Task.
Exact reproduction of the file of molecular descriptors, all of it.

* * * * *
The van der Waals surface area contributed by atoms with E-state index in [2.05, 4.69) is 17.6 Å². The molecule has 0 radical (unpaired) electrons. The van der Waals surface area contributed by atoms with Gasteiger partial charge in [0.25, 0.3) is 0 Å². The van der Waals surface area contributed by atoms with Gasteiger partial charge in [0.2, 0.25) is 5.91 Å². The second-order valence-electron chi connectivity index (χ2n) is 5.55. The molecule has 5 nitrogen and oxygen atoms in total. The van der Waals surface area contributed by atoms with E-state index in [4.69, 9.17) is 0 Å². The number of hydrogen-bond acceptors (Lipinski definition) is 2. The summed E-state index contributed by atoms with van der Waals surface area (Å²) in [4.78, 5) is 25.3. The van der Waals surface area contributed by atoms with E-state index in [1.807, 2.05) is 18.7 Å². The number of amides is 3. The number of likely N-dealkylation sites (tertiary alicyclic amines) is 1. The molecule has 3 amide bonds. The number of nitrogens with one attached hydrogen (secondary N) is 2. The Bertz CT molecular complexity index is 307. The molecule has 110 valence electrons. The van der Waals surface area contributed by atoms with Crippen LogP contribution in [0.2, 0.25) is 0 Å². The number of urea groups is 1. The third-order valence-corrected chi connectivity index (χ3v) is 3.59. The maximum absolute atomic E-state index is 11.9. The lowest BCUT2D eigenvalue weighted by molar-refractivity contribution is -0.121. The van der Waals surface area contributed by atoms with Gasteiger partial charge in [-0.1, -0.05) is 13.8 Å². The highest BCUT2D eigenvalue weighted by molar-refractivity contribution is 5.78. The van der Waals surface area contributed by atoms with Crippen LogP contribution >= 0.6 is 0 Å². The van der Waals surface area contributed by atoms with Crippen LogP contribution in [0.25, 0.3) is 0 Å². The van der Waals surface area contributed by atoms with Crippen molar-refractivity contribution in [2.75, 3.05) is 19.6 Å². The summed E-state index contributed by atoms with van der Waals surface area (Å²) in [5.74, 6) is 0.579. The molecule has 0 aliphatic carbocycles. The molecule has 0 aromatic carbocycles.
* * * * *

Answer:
The van der Waals surface area contributed by atoms with E-state index in [2.05, 4.69) is 17.6 Å². The molecule has 0 radical (unpaired) electrons. The van der Waals surface area contributed by atoms with Gasteiger partial charge in [0.25, 0.3) is 0 Å². The van der Waals surface area contributed by atoms with Gasteiger partial charge in [0.2, 0.25) is 5.91 Å². The second-order valence-electron chi connectivity index (χ2n) is 5.55. The molecule has 5 nitrogen and oxygen atoms in total. The van der Waals surface area contributed by atoms with E-state index in [4.69, 9.17) is 0 Å². The number of hydrogen-bond acceptors (Lipinski definition) is 2. The summed E-state index contributed by atoms with van der Waals surface area (Å²) in [4.78, 5) is 25.3. The van der Waals surface area contributed by atoms with E-state index in [1.807, 2.05) is 18.7 Å². The number of amides is 3. The number of likely N-dealkylation sites (tertiary alicyclic amines) is 1. The molecule has 3 amide bonds. The number of nitrogens with one attached hydrogen (secondary N) is 2. The Bertz CT molecular complexity index is 307. The molecule has 110 valence electrons. The van der Waals surface area contributed by atoms with Crippen LogP contribution in [0.2, 0.25) is 0 Å². The number of urea groups is 1. The third-order valence-corrected chi connectivity index (χ3v) is 3.59. The maximum absolute atomic E-state index is 11.9. The lowest BCUT2D eigenvalue weighted by molar-refractivity contribution is -0.121. The van der Waals surface area contributed by atoms with Gasteiger partial charge in [-0.1, -0.05) is 13.8 Å². The highest BCUT2D eigenvalue weighted by molar-refractivity contribution is 5.78. The van der Waals surface area contributed by atoms with Crippen LogP contribution >= 0.6 is 0 Å². The van der Waals surface area contributed by atoms with Crippen LogP contribution in [0.25, 0.3) is 0 Å². The van der Waals surface area contributed by atoms with Crippen molar-refractivity contribution in [2.75, 3.05) is 19.6 Å². The summed E-state index contributed by atoms with van der Waals surface area (Å²) in [5.74, 6) is 0.579. The molecule has 0 aliphatic carbocycles. The molecule has 0 aromatic carbocycles.